POPAI is offering a virtual training opportunity in an attempt to assist everyone in obtaining EBP specific training hours this year.
Dr. Brian Lovins, Principal at Justice System Partners, will be presenting his workshop Rethinking Community Supervision: Moving from a Referee to a Coach Model on Wednesday, September 16th and Thursday, September 17th from 9:00 a.m. to 12:00 p.m. (ET) each day. This is one workshop, with the content being split between two days. With all of the virtual trainings/meetings/etc. most of us have participated in during the past 6 months, we figured two half days might be a bit easier on everyone than one full day in front of a computer.
We are waiting to see what kind of registration numbers we have prior to deciding on the virtual platform we’d like to use. A couple of weeks prior to the actual training, we will send out more information instructing you how to log in to the webinar.
We have a slightly different fee structure for this training as well. Because we know many departments are unable to pay membership dues without actually registering for a conference, we are giving the option of paying 2021 membership fees along with this conference registration. Current paid members who have a little extra money in their travel budgets this year can also take advantage of paying 2021 membership dues with their registration.
$25.00 2020 Paid POPAI Members
$50.00 Non-members (includes $25 Probation Officer 2020 membership fees)
$50.00 2020 Paid POPAI Members plus 2021 membership fees
$75.00 Non-members (includes 2020 and 2021 membership fees)
$35.00 Special Associate Registration for Non-Probation Officers (includes 2020 membership fees)
Registration for this event is closed.
About the program:
Rethinking Community Supervision: Moving from a Referee to a Coach Model
Dr. Brian Lovins, Principal Justice System Partners
As probation departments begin to re-evaluate their work, there is a significant shift in the role they can play with those under supervision. Agencies have historically been asked to play a referee-type role, monitoring the rules and conditions and blowing the whistle when observing the justice-involved individual stepping outside the lines. But there has been a recent call to transform probation officers from referees to coaches. Coaches’ role is to help their players win. To do so is to be able to assess talent quickly, design plans to help build strengths while minimizing the risks, reinforce, cheer, and hold accountable. This presentation will provide the framework for rethinking probation’s role at the table as one of coach versus referee.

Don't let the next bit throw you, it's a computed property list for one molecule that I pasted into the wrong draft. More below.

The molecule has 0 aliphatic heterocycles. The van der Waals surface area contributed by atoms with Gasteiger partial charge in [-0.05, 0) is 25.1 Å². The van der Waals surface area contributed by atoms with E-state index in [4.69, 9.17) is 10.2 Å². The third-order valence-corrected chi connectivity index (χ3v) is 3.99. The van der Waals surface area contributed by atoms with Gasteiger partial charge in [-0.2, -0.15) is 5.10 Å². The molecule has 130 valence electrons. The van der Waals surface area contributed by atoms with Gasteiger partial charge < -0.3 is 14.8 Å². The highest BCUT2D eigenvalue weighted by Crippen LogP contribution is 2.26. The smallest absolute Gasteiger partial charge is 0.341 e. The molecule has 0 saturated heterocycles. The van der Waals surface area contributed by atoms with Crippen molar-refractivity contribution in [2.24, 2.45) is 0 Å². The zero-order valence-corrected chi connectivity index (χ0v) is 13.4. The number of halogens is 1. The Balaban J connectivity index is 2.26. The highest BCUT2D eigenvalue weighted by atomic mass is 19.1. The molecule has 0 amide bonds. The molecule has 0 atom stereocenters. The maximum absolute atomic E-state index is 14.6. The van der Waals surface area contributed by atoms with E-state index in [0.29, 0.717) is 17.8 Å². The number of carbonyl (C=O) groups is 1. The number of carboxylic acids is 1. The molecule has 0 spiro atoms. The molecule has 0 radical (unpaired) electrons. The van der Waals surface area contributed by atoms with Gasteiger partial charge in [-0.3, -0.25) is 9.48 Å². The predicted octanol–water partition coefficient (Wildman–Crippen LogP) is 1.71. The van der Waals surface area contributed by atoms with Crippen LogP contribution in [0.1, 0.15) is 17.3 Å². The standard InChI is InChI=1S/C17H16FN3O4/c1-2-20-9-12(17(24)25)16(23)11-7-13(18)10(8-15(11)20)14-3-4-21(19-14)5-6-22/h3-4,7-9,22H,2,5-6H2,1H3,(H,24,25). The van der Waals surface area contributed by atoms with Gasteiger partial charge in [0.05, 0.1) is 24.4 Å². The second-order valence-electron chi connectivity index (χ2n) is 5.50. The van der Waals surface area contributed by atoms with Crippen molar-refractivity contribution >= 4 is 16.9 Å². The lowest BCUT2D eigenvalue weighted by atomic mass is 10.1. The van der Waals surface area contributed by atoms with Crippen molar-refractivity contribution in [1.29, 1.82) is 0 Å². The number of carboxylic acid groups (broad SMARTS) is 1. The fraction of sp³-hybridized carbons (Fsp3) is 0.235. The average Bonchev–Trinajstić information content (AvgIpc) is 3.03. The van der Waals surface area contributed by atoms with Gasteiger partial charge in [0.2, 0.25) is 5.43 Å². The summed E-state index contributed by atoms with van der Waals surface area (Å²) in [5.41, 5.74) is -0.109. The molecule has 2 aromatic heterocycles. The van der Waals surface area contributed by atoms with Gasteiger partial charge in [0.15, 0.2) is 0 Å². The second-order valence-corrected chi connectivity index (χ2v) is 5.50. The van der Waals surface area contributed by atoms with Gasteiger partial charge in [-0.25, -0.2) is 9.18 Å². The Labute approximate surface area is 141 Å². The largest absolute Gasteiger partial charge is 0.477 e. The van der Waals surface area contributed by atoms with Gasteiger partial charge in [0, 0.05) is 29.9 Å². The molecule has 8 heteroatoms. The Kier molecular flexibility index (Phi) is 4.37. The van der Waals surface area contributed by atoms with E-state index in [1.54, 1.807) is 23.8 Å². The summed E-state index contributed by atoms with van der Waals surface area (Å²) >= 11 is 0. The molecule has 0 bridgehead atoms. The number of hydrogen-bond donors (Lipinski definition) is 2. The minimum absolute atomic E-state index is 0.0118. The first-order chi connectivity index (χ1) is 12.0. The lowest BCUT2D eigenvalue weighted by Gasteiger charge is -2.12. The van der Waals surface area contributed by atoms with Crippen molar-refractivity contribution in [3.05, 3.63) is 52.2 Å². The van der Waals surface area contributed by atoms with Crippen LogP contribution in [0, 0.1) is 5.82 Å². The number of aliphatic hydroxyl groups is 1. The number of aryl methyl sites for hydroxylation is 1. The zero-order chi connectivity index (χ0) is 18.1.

Dr. Brian Lovins, Principal with Justice Systems Partners, will explore with attendees how innovative strategies can result in greater public safety and higher success rates. Dr. Lovins will provide tips for policymakers and practitioners who, by implementing policies and practices based on evidence, from graduated responses to motivational interviewing, can continue the trend toward smaller and more effective systems of community supervision.
Join us for this exciting presentation on Wednesday, September 16 th from 9:00 a.m. to 12:00 p.m. (ET) and Thursday, September 17 th , from 9:00 a.m. to 12:00 p.m. This is a two part series and will provide attendees with 6 hours of EBP continuing education.
Dr. Brian Lovins is a Principal for Justice System Partners (JSP). He earned his PhD in Criminology from the University of Cincinnati. He is currently President-Elect for the American Probation and Parole Association (APPA). Prior to JSP, Dr. Lovins worked for Harris County CSCD as the Assistant Director. He was tasked with developing and implementing agency wide change plans to drive increased successful completion rates. In addition, he has the Associate Director for the University of Cincinnati’s Corrections Institute—the School of Criminal Justice’s training and research department. He has developed a state-wide juvenile risk assessment (Ohio Youth Assessment System: OYAS) and adult risk assessment (Ohio Risk Assessment System: ORAS), as well as validation of a series of pretrial risk assessments. Dr. Lovins has been invited to present to over 200 agencies and routinely trains agencies in the principles of effective intervention, risk assessment, and the delivery of cognitive-behavioral interventions.
Dr. Lovins has received the Dr. Simon Dinitz Award for his work and dedication in helping correctional agencies adopt evidence-based programs and the David Dillingham Award, as well as a being recognized as a Distinguished Alumnus from the University of Cincinnati. His publications include articles on risk assessment, sexual offenders, effective interventions, and cognitive-behavioral interventions.